The present invention provides a clutch assembly for use with a torque limiting driver. Generally, the clutch assembly comprises two clutch plates, one being a driving plate and one being a camming plate, that face one another. The driving clutch member has a face comprising a plurality of radially spaced flat areas and a plurality of recesses interposed between said flat areas, with the recesses comprising a curvilinear base area. The second camming clutch member has a face comprising a plurality of radially spaced flat areas and a plurality of opposing downwardly sloped planar surfaces interposed between said flat areas, with the planar surfaces forming an angle.
The first and said second clutch members are relatively rotatable to one another, with a plurality of rolling members housed between the two clutch members. The rolling members are movable from an engaged position with the clutch members to an override position. When the rolling members are in the override position, the recesses in the driving plate form individual housings for the rolling members that include a gap located between the rolling members and a respective curvilinear base area. The arrangement provides for an overall assembly having an improved useful life compared to prior art designs.
The overall assembly is also designed for ease of assembly and minimizing stress on the driver. For instance, the clutch assembly is connected to a handle of the driver by way of an insert. The insert and the handle have mating surfaces, preferably surfaces angled at 45°, which allows for easy alignment and connection of the handle and the insert. Also, the pin and locking member used to connect the clutch assembly with the insert is designed to limit the stress on the interacting parts when the device is in use. The result is a longer life for the device. These and other advantages will become further evident in view of the detailed description and the drawings.
Although the disclosure hereof is detailed and exact to enable those skilled in the art to practice the invention, the physical embodiments herein disclosed merely exemplify the invention which may be embodied in other specific structures. While the preferred embodiment has been described, the details may be changed without departing from the invention, which is defined by the claims.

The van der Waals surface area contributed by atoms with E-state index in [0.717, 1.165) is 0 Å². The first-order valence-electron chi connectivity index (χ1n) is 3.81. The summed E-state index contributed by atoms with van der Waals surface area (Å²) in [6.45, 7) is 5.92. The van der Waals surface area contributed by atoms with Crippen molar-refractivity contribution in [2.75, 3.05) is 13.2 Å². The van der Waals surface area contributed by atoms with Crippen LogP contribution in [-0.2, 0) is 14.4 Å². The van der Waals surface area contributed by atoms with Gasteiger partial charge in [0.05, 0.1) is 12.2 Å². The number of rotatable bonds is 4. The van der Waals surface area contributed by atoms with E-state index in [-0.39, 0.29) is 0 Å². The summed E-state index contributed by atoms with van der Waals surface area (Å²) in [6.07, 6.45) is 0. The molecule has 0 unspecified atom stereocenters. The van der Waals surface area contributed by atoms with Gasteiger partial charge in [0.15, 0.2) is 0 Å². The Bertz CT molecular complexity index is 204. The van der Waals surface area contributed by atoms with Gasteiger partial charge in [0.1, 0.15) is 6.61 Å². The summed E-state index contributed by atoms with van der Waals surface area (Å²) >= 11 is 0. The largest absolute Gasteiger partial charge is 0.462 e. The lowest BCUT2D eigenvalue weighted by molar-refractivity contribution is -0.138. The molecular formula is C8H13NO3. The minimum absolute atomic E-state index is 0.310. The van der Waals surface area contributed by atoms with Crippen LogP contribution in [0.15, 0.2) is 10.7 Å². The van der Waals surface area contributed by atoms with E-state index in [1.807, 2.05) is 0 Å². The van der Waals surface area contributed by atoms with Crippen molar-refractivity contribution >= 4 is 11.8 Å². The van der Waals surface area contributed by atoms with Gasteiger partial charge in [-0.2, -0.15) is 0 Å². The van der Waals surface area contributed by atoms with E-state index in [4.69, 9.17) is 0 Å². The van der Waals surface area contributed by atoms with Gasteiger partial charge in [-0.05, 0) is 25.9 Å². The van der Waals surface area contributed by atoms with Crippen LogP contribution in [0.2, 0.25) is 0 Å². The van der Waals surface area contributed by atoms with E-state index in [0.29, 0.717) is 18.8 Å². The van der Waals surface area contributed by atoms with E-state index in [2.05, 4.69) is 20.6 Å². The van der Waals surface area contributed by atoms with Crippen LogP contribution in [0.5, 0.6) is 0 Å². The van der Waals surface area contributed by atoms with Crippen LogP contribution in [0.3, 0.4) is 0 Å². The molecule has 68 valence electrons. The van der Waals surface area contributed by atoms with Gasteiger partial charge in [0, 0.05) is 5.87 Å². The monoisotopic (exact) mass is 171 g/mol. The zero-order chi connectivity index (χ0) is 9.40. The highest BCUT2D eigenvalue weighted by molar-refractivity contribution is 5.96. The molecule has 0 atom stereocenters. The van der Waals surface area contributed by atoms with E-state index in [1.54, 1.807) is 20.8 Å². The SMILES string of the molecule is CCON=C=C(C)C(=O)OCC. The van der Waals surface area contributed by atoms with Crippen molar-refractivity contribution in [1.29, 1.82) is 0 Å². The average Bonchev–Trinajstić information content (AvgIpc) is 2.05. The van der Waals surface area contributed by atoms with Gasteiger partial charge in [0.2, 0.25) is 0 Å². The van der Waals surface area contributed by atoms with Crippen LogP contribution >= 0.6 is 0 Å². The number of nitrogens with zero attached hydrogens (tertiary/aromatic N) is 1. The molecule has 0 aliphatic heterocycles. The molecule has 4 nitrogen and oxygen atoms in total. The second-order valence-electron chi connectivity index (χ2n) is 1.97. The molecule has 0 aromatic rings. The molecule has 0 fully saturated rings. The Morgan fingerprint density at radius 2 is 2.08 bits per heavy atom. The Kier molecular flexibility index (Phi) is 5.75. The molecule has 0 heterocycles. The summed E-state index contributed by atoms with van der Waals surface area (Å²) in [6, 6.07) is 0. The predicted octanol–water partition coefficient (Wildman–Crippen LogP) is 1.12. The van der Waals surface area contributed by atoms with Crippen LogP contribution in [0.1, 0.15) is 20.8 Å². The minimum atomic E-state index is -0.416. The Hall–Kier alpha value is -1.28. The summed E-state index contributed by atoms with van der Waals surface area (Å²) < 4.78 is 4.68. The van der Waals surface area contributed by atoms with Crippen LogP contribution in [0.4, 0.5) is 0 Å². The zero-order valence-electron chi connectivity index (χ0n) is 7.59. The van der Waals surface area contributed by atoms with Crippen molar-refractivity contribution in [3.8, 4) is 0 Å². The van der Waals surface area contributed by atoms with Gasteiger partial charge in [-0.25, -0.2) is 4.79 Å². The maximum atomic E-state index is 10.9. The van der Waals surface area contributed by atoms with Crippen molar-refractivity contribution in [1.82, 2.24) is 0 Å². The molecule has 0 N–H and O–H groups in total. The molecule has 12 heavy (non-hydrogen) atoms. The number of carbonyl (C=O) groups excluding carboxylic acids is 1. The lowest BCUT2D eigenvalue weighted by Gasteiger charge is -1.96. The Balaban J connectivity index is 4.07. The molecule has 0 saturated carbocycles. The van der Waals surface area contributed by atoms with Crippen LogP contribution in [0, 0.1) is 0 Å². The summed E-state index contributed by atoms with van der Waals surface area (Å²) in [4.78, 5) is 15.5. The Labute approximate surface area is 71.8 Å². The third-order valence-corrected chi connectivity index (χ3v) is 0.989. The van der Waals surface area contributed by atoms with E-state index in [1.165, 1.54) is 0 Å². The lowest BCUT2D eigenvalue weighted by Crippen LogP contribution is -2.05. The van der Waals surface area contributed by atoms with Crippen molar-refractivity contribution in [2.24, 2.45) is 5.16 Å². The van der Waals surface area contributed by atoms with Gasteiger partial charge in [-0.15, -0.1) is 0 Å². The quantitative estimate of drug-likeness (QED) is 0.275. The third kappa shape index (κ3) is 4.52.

Still referring to
The second clutch member 51 is further coupled to a drive shaft 71 by way of a pin 35 inserted through hole 72, located on the drive shaft 71, and hole 56, located on the second clutch member 51. The pin 35 is further secured by way of a pair of wheels 32, which will be shown in more detail with respect to
Referring now to
As shown and described in
Thus, the present invention provides a tool and clutch member that can deliver a high amount of torque, while minimizing the damage of the various parts of the tool. Because the rolling members 80 are not subjected to a high compression force when moving to an override position after an upper torque limit is exceeded, the useful life of the driver is extended compared to prior art devices. Similarly, the individual components, such as the wheels, are designed specifically to also reduce stress on the interacting parts, thereby providing a tool that has a precise, useful life for a longer time when compared to the prior art.
The foregoing is considered as illustrative only of the principles of the invention. Furthermore, since numerous modifications and changes will readily occur to those skilled in the art, it is not desired to limit the invention to the exact construction and operation shown and described. While the preferred embodiment has been described, the details may be changed without departing from the invention, which is defined by the claims.
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|U.S. Classification||81/473, 192/54.52, 81/467, 81/478, 81/480, 192/38, 192/45.005|
|International Classification||B25B23/157, F16D7/00, B25B23/14, F16D23/00, B25B23/159, B25B23/142, F16D43/20|
|Cooperative Classification||B25B23/1427, F16D7/08, B25B23/141, F16D43/206|
|European Classification||B25B23/14C, F16D43/206, F16D7/08, B25B23/142B2|
|Oct 16, 2006||AS||Assignment|
Owner name: BRADSHAW MEDICAL, INC., WISCONSIN
Free format text: ASSIGNMENT OF ASSIGNORS INTEREST;ASSIGNOR:GAO, HUA;REEL/FRAME:018424/0372
Effective date: 20061002
|Dec 8, 2009||CC||Certificate of correction|
|Dec 27, 2010||FPAY||Fee payment|
Year of fee payment: 4
|Nov 17, 2014||FPAY||Fee payment|
Year of fee payment: 8